If You Don’t Have Kids
Do your relationship a favor, encourage the single parent you are dating to “go home” and be with their kids, without you, every once in a while. This has two benefits: (1) it helps lessen the fears of the children; and (2) it keeps perspective in your relationship. Might you feel a little left out and lonely? You bet. But then this relationship is as much about them as it is about you. Having said that, let me be candid: if you can’t get used to this notion and learn how to deal with it, then you’ll be a lousy, miserable stepparent.
Introductions and Early Dating
Early on your kids may meet your date and be intrigued to learn a little about them, but the first few dates should primarily be about the two of you. At first reference your date as “a friend” or if your kids are prepared, call them your “date.” Casual introductions are fine when you start dating someone, but don’t proactively put your kids and the person together until you are pretty sure there are real possibilities for the relationship. This is especially true for children under the age of five, who can bond to someone you are dating more quickly than you can.
As your interest in the person grows, gradually become more intentional about finding time for your boy/girlfriend and kids to get together. Tread lightly at first and continue to monitor and process everyone’s fear or concerns. If the other person has children as well, it might be wise to orchestrate early get-togethers with just one set of children. You might, for example, engage in an activity with your partner and their children one weekend and then have your partner join you and your kids the next. Navigating multiple new relationships can be overwhelming. Breaking the two families into parts can be helpful initially. Eventually, though, assuming your dating relationship continues to deepen, you’ll want to get everyone together for a shared activity.
Expect Hot/Cold Reactions
Liking a parent’s dating partner sometimes creates a loyalty problem for kids: They don’t know how to embrace everyone and not hurt feelings (especially the other biological parent). Because they are caught in a loyalty conflict, children sometimes warm up nicely to a dating partner and then turn cold. Sometimes they vacillate back and forth. Don’t panic or judge the children too harshly. Confusion comes with the territory. Relax and work with what they give you.
Articulate Your Silhouette
Since you can’t judge lasting love by physical accoutrements or initial biochemical attractions, you need an objective measure of the qualities, attributes, and character of the person you are looking for. But you also need—and here’s where single parents fall short—a silhouette of the type of family you are hoping to create. If the person you are dating isn’t good parent material (with yours or theirs), for example, you ought to move on. Yes, not liking the fit between the person you are dating and your kids is a deal breaker, even if you love them as a partner.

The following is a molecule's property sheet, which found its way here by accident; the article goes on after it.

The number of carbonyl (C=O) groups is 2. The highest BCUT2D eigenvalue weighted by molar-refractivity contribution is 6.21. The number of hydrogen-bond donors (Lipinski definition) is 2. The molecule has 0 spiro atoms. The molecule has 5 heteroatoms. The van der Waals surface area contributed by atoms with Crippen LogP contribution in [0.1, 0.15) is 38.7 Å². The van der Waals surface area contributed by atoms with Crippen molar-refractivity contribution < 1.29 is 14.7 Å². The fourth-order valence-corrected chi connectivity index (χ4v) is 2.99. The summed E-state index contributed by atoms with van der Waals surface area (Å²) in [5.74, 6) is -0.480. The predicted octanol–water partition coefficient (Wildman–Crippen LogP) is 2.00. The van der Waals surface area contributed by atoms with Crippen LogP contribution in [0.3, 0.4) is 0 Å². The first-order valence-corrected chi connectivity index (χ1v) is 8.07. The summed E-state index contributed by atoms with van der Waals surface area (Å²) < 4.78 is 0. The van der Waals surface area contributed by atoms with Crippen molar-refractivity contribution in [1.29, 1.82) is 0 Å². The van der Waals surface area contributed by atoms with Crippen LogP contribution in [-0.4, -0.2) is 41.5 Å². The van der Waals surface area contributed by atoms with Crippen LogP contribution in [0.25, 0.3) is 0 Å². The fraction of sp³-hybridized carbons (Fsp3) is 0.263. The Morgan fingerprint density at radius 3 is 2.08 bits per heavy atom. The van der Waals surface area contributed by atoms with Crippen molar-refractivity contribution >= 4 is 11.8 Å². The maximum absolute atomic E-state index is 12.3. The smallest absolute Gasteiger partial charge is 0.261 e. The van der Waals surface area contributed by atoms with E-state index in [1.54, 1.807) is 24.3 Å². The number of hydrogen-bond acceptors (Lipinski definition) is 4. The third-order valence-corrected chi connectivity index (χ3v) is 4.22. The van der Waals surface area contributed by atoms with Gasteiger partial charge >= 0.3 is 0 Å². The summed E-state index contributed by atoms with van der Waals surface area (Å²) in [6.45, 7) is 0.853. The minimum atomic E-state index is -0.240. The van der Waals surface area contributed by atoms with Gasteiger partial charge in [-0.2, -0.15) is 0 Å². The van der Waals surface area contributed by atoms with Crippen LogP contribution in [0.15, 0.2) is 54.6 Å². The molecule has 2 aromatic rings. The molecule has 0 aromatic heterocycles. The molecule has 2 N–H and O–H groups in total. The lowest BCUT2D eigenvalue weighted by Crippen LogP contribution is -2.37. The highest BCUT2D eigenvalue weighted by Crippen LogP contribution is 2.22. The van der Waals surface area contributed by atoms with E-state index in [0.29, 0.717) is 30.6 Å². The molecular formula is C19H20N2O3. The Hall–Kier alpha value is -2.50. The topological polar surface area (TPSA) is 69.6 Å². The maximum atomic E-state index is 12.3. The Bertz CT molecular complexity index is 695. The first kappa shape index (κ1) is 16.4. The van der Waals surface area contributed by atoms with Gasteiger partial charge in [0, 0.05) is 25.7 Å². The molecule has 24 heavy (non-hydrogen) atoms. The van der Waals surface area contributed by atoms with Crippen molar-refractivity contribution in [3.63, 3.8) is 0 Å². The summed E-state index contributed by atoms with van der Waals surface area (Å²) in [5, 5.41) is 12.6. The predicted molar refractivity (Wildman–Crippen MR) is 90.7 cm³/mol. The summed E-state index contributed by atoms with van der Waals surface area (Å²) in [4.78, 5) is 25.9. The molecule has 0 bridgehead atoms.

Learn All You Can About Stepfamily Living
Nearly twenty years of counseling, coaching, and training blended families has revealed to me this secret of successful blended family couples: They work harder at getting smarter about stepfamily living. Getting smarter means learning all you can about how stepfamilies function, operate best, and why they have the unique complexities that they do. You may know how to drive a car, but driving in snow and icy conditions requires a different knowledge and skill set. Nearly all blended families have inclement weather to manage as they drive (especially in the first few years), so adopt the attitude of a learner.
Pick up a copy of Dating and the Single Parent (Amazon or Barnes & Noble) for yourself or someone you know to learn more dating best practices including how to manage your fears and those of your children, what online match-making sites will never tell you about dating and kids, and recognizing flashing yellow lights, red stop lights, and green “keep moving forward” lights. Plus, you’ll learn how to deepen a good relationship that is moving toward marriage while attending to the children and their needs, how to make the engagement announcement, and six steps you can take to prepare for blended family living after the wedding.
For further online reading browse hundreds of articles here.
Ron L. Deal is president of Smart Stepfamilies™, director of blended family ministries for FamilyLife®, a popular conference speaker on marriage and family matters, and author/coauthor of a series of DVD’s and books for stepfamilies including The Smart Stepfamily, The Remarriage Checkup (with David H. Olson), The Smart Stepmom (with Laura Petherbridge), The Smart Stepdad, and his latest Dating and the Single Parent. Learn more at www.smartstepfamilies.com.
Publication date: August 23, 2012